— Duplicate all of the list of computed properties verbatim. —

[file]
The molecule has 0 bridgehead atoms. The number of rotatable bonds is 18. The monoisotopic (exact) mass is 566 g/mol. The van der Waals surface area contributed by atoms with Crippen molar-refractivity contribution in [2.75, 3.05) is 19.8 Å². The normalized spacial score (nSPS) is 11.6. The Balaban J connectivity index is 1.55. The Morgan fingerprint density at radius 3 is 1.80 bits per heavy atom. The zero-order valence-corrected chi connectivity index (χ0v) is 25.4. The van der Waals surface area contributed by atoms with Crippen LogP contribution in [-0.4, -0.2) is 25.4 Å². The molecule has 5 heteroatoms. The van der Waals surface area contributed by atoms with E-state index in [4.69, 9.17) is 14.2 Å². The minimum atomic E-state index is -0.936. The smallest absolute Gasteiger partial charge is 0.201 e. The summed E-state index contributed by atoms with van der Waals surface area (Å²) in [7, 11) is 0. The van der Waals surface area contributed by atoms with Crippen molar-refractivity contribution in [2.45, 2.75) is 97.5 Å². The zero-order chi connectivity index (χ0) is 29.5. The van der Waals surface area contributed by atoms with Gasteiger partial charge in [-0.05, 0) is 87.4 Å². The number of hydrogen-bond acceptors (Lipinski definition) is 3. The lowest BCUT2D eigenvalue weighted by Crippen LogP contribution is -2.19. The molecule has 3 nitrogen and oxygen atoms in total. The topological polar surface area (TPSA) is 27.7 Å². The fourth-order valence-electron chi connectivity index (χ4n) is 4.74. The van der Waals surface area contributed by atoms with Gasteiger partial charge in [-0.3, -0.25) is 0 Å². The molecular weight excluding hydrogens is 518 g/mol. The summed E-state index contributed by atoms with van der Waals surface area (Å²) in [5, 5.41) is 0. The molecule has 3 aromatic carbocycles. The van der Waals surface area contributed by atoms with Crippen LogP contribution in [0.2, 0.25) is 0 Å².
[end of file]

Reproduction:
The molecule has 0 bridgehead atoms. The number of rotatable bonds is 18. The monoisotopic (exact) mass is 566 g/mol. The van der Waals surface area contributed by atoms with Crippen molar-refractivity contribution in [2.75, 3.05) is 19.8 Å². The normalized spacial score (nSPS) is 11.6. The Balaban J connectivity index is 1.55. The Morgan fingerprint density at radius 3 is 1.80 bits per heavy atom. The zero-order valence-corrected chi connectivity index (χ0v) is 25.4. The van der Waals surface area contributed by atoms with Crippen LogP contribution in [-0.4, -0.2) is 25.4 Å². The molecule has 5 heteroatoms. The van der Waals surface area contributed by atoms with E-state index in [4.69, 9.17) is 14.2 Å². The minimum atomic E-state index is -0.936. The smallest absolute Gasteiger partial charge is 0.201 e. The summed E-state index contributed by atoms with van der Waals surface area (Å²) in [7, 11) is 0. The van der Waals surface area contributed by atoms with Crippen molar-refractivity contribution in [2.45, 2.75) is 97.5 Å². The zero-order chi connectivity index (χ0) is 29.5. The van der Waals surface area contributed by atoms with Gasteiger partial charge in [-0.05, 0) is 87.4 Å². The number of hydrogen-bond acceptors (Lipinski definition) is 3. The lowest BCUT2D eigenvalue weighted by Crippen LogP contribution is -2.19. The molecule has 3 nitrogen and oxygen atoms in total. The topological polar surface area (TPSA) is 27.7 Å². The fourth-order valence-electron chi connectivity index (χ4n) is 4.74. The van der Waals surface area contributed by atoms with Gasteiger partial charge in [-0.3, -0.25) is 0 Å². The molecular weight excluding hydrogens is 518 g/mol. The summed E-state index contributed by atoms with van der Waals surface area (Å²) in [5, 5.41) is 0. The molecule has 3 aromatic carbocycles. The van der Waals surface area contributed by atoms with Crippen LogP contribution in [0.2, 0.25) is 0 Å².